"You can talk to the public, but I don't think they should say what is good art or music" Eisenman says. He has seen the designs sent to him by "Joe Everyman," and they're as heavy-handed as the artwork after Sept. 11 that depicted a crying Statue of Liberty, a reminder of why you should "never pander to popular taste."

"You're dealing with an important memorial," Eisenman says. "How do you make those decisions so you don't get kitsch banality?"

It's a dig at Libeskind, of course, who has made himself accessible to everyone, and who has said, "The public is always right."

Lebiskind's response is "Architecture is a public art, it's not something done in private for private reasons, it has to reach the public, and part of the art of architecture is also language. it's not just some sort of container, some abstract piece of glass and concrete, it is part of communicative system, and we understand old traditional buildings because they signal to us, things about our culture. The same thing is true for new museums, they have to signal the connection between that past and in the future."

In an interview he was asked " You say that, but it is easy for me to think of architects as people who cater to private indulgences and the fetishes of the rich."

Lebiskind's response "Well I was not one of those architects, I have no aspirations to do that kind of architecture because really architecture is what is common between people, and what a contribution it makes to the viability of a city, and to civic space. After all, the pleasures and the celebratory dreams that we have, have to do with the environment we live in, and we might as well make an inspiring environment, an environment that is more than just a shallow façade of something inauthentic, and deal with the problems that we have."

Interviewer: Now what about this common image we have of the architect as a kind of solo visionary. What's the role of the collaborator, of the client, or of the community as a collaborator in these projects, should they just go away and wait until the architect who knows what he's doing has finished the drawings?

Daniel Libeskind: That's a very old-fashioned and very nostalgic view of the old architect, the master who's sort of sitting contemplating and making some models and imposing things on a society. I think the contemporary architect is an architect who is able to be engaged with a client, with the public. Certainly architecture is a communal art, no one person can build a building, you need teams, you need workers, you need people, you need engagement, and of course the building is not built for its own sake, it's built finally for the life that will take place in it. I often point out to my clients that the building is not finished when the building is finished, it's only beginning its life. For the next 30, 40, 50, 100, 150 years, which is what will be exciting and vital for the people who will use it. So yes, it's a collaborative art, it's an art of teams, but that doesn't mean it's a mediocre art, that doesn't mean that it's diluted to the lowest common denominator, it's to raise the art form of architecture, so that it is communicating to our deepest aspirations.

Friday, December 14, 2007

29. Take a lesson from Thom Mayne


  • Architecture is a public act: What is architecture really? It is taking our world view, how we exist, how we deal with each other in a civil society, and it concretizes it, it makes it permanent, It makes it evident. The social act and the aesthetic act comes together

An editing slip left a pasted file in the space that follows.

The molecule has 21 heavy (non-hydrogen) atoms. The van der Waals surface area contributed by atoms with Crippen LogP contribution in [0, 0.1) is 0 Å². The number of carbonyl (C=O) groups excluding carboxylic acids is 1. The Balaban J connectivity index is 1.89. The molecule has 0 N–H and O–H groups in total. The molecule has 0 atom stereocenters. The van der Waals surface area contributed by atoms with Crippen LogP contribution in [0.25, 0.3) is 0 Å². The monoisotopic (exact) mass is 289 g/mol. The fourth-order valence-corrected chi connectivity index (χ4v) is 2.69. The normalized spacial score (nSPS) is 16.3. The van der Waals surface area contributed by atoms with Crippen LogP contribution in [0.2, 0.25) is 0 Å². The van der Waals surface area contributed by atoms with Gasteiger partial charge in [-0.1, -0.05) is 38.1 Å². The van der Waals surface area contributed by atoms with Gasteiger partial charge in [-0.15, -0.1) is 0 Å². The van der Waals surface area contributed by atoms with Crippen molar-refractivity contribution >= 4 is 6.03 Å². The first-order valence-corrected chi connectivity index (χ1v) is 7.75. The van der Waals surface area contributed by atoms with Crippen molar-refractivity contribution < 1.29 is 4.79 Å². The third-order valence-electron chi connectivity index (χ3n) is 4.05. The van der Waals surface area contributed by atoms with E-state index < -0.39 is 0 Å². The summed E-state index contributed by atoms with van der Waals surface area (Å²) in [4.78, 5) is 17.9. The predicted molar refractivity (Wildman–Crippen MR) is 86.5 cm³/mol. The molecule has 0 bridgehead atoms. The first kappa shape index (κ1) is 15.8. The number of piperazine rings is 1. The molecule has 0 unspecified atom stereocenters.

• Architecture can only finally be about our social space: connections between people, a public space, the connective tissue.
  • The development of a young architect as you mature moves from something that is conceptual to something that is more connected to the realities of our political, cultural, social, economic world. As it (projects) increases in scale specifically your strategies your tactics your methodologies has to become more resilient more compatible with the vast contingencies that all architects have to deal with.
  • Architecture as an art form is different from painting, sculpture, literature, and music in that it is inescapably connected to reality; it requires huge investments and includes an agreement with a client.
  • Film and architecture share quit a bit; the same economic and development forces that push the main stream film industry would be parallel to what takes place in architecture.
  • The films that I am interested in are just about only on the outside of the system in a way. For years I thought I could only work as an outsider, outside the main stream, outside the traditional notions of the larger architectural forces that come outside of large firms.
  • The Transition to Fame: First you are published, ( I did a project for a school in 1972) someone else looks at it and you exist. Someone goes "oh, more of these exists". Slowly people begin to see you as representative of something that exist in Los Angeles. Someone else comes along and say "thats the LA school!". They group 6 of us and that gets published. All of a sudden now you are part of the LA school. 10 years later you done a few more things, and you are known clearly among the academic world and in the architecture world as an innovative office that is providing ideas for the rest of the profession. Then something else happens; a certain building and then things take off.
  • I like architects, I am proud of my profession, I am honored to be in this group of people
  • Produce something that demand inquires, that is not status quo. It doesn't mater if people like it or dislike it. The question is does it stimulate you. The horror is to do something neutral. Thats the failure.

Saturday, December 8, 2007